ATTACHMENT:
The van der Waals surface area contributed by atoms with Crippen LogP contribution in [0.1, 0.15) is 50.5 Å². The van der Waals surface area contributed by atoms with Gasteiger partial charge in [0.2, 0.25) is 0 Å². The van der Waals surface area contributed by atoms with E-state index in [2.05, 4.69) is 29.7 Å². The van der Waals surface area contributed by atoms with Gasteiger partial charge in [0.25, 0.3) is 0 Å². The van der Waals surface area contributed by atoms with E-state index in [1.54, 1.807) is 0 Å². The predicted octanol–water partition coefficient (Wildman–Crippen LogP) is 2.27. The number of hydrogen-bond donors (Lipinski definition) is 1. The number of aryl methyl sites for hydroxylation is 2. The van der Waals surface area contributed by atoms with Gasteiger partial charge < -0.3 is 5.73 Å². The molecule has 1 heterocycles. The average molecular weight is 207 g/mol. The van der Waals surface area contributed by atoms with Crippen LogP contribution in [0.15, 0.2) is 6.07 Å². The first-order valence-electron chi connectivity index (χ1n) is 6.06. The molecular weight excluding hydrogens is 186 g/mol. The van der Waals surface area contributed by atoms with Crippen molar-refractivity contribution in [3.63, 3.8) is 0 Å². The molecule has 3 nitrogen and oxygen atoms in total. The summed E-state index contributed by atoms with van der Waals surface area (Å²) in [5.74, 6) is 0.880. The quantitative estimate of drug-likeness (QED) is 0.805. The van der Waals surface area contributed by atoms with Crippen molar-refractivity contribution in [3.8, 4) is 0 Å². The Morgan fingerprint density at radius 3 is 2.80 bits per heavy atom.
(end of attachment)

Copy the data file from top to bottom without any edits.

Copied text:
The van der Waals surface area contributed by atoms with Crippen LogP contribution in [0.1, 0.15) is 50.5 Å². The van der Waals surface area contributed by atoms with Gasteiger partial charge in [0.2, 0.25) is 0 Å². The van der Waals surface area contributed by atoms with E-state index in [2.05, 4.69) is 29.7 Å². The van der Waals surface area contributed by atoms with Gasteiger partial charge in [0.25, 0.3) is 0 Å². The van der Waals surface area contributed by atoms with E-state index in [1.54, 1.807) is 0 Å². The predicted octanol–water partition coefficient (Wildman–Crippen LogP) is 2.27. The number of hydrogen-bond donors (Lipinski definition) is 1. The number of aryl methyl sites for hydroxylation is 2. The van der Waals surface area contributed by atoms with Gasteiger partial charge < -0.3 is 5.73 Å². The molecule has 1 heterocycles. The average molecular weight is 207 g/mol. The van der Waals surface area contributed by atoms with Crippen LogP contribution in [0.15, 0.2) is 6.07 Å². The first-order valence-electron chi connectivity index (χ1n) is 6.06. The molecular weight excluding hydrogens is 186 g/mol. The van der Waals surface area contributed by atoms with Crippen molar-refractivity contribution in [3.63, 3.8) is 0 Å². The molecule has 3 nitrogen and oxygen atoms in total. The summed E-state index contributed by atoms with van der Waals surface area (Å²) in [5.74, 6) is 0.880. The quantitative estimate of drug-likeness (QED) is 0.805. The van der Waals surface area contributed by atoms with Crippen molar-refractivity contribution in [3.8, 4) is 0 Å². The Morgan fingerprint density at radius 3 is 2.80 bits per heavy atom.